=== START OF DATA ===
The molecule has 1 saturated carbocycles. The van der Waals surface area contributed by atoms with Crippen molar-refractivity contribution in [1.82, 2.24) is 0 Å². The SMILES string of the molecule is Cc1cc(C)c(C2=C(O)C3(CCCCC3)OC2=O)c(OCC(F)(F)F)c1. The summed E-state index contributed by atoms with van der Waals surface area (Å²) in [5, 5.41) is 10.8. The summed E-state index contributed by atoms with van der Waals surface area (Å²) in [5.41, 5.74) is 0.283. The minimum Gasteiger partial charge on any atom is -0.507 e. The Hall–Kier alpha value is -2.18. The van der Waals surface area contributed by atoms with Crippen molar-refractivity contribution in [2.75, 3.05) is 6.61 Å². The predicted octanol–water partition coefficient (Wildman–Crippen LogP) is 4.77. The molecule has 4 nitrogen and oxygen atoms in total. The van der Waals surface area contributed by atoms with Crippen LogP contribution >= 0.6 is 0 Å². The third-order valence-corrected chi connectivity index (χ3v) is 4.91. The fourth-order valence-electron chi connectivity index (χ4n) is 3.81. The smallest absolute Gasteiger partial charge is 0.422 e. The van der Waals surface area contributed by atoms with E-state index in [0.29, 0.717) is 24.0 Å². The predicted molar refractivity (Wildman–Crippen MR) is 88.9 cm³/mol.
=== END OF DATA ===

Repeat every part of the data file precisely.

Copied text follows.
The molecule has 1 saturated carbocycles. The van der Waals surface area contributed by atoms with Crippen molar-refractivity contribution in [1.82, 2.24) is 0 Å². The SMILES string of the molecule is Cc1cc(C)c(C2=C(O)C3(CCCCC3)OC2=O)c(OCC(F)(F)F)c1. The summed E-state index contributed by atoms with van der Waals surface area (Å²) in [5, 5.41) is 10.8. The summed E-state index contributed by atoms with van der Waals surface area (Å²) in [5.41, 5.74) is 0.283. The minimum Gasteiger partial charge on any atom is -0.507 e. The Hall–Kier alpha value is -2.18. The van der Waals surface area contributed by atoms with Crippen molar-refractivity contribution in [2.75, 3.05) is 6.61 Å². The predicted octanol–water partition coefficient (Wildman–Crippen LogP) is 4.77. The molecule has 4 nitrogen and oxygen atoms in total. The van der Waals surface area contributed by atoms with Crippen LogP contribution >= 0.6 is 0 Å². The third-order valence-corrected chi connectivity index (χ3v) is 4.91. The fourth-order valence-electron chi connectivity index (χ4n) is 3.81. The smallest absolute Gasteiger partial charge is 0.422 e. The van der Waals surface area contributed by atoms with E-state index in [0.29, 0.717) is 24.0 Å². The predicted molar refractivity (Wildman–Crippen MR) is 88.9 cm³/mol.